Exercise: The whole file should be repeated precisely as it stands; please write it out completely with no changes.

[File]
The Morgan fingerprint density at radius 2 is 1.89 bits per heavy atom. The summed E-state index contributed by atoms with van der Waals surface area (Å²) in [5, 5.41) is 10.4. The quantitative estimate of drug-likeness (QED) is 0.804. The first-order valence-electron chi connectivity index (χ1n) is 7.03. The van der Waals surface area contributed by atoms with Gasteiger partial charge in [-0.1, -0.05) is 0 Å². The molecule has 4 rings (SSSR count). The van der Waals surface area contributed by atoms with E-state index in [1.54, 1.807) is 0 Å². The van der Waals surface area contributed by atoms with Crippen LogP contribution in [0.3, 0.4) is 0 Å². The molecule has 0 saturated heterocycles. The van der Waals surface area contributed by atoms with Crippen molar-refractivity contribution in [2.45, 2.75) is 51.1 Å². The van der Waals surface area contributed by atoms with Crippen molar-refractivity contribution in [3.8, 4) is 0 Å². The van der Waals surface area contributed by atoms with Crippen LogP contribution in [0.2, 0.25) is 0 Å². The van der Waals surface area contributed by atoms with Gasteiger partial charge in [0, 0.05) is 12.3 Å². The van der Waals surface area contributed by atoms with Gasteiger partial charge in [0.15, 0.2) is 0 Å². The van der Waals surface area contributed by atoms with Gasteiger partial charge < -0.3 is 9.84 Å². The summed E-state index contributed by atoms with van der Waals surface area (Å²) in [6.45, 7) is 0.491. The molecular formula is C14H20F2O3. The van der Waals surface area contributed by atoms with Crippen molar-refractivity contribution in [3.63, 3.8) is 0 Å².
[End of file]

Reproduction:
The Morgan fingerprint density at radius 2 is 1.89 bits per heavy atom. The summed E-state index contributed by atoms with van der Waals surface area (Å²) in [5, 5.41) is 10.4. The quantitative estimate of drug-likeness (QED) is 0.804. The first-order valence-electron chi connectivity index (χ1n) is 7.03. The van der Waals surface area contributed by atoms with Gasteiger partial charge in [-0.1, -0.05) is 0 Å². The molecule has 4 rings (SSSR count). The van der Waals surface area contributed by atoms with E-state index in [1.54, 1.807) is 0 Å². The van der Waals surface area contributed by atoms with Crippen LogP contribution in [0.3, 0.4) is 0 Å². The molecule has 0 saturated heterocycles. The van der Waals surface area contributed by atoms with Crippen molar-refractivity contribution in [2.45, 2.75) is 51.1 Å². The van der Waals surface area contributed by atoms with Crippen molar-refractivity contribution in [3.8, 4) is 0 Å². The van der Waals surface area contributed by atoms with Crippen LogP contribution in [0.2, 0.25) is 0 Å². The van der Waals surface area contributed by atoms with Gasteiger partial charge in [0, 0.05) is 12.3 Å². The van der Waals surface area contributed by atoms with Gasteiger partial charge in [0.15, 0.2) is 0 Å². The van der Waals surface area contributed by atoms with Gasteiger partial charge < -0.3 is 9.84 Å². The summed E-state index contributed by atoms with van der Waals surface area (Å²) in [6.45, 7) is 0.491. The molecular formula is C14H20F2O3. The van der Waals surface area contributed by atoms with Crippen molar-refractivity contribution in [3.63, 3.8) is 0 Å².